In the clutch, the driveshaft is screwed to the hub which has two flats that engage the inner plates. When the shaft turns, the inner plates turn, applying pressure through the friction plates to the outer plates. This drives the housing and output pulley through the torque pins. At the torque limit, there is slippage between the friction pads and plates. But torque is continually applied and can be varied by controlling the solenoid force.
In the clutch, the driveshaft is screwed to the hub which has two flats that engage the inner plates. When the shaft turns, the inner plates turn, applying pressure through the friction plates to the outer plates. This drives the housing and output pulley through the torque pins. At the torque limit, there is slippage between the friction pads and plates. But torque is continually applied and can be varied by controlling the solenoid force.

An asbestos-free friction clutch built by the Polyclutch Div. of Custom Products Corp., New Haven, Conn. (www.polyclutch.com), is configured such that dynamic friction exceeds static friction, so torque can be gradually applied. The electronically controlled device can change torque during operation, making it well suited for servomechanisms. The clutch can also slip intermittently or continuously. The axially loaded multiple-slip clutch uses several voltage-controlled solenoids that put pressure on the friction plates.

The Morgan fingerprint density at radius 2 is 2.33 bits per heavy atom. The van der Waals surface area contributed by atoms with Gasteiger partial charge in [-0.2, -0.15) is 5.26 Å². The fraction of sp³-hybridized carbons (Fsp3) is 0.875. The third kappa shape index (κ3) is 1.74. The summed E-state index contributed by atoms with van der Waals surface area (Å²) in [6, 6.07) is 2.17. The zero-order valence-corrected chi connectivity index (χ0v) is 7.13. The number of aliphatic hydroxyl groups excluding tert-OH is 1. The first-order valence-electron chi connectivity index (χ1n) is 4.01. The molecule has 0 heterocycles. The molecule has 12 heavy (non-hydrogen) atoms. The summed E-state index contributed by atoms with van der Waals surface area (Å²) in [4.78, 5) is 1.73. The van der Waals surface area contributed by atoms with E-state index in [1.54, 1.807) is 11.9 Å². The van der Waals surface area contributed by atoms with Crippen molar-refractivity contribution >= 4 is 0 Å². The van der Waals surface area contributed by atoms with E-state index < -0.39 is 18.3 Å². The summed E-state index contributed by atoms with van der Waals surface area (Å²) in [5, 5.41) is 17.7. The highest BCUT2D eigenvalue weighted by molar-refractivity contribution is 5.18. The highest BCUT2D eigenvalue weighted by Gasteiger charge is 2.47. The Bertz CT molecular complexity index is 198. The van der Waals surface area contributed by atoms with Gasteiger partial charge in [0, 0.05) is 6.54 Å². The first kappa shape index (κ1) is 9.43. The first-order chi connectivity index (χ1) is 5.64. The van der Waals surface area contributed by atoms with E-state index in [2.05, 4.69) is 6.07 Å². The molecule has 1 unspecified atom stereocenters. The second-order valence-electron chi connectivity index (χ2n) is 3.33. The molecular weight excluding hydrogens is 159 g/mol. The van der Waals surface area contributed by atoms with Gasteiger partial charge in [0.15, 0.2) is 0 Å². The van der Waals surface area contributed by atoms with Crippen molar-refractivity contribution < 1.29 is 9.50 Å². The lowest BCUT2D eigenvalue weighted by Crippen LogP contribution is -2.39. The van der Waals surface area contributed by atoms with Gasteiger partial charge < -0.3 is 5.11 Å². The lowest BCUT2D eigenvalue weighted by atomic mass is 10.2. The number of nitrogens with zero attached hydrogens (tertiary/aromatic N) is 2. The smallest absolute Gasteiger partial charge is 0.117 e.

Because the clutch applies torque so smoothly, there are no sudden loads transmitted through the system, reducing shock. This makes it ideal for tension control on wire, film, thread, and paper, says the manufacturer, It can maintain tension with no sudden surges, thereby minimizing breakage and allowing higher machine speeds.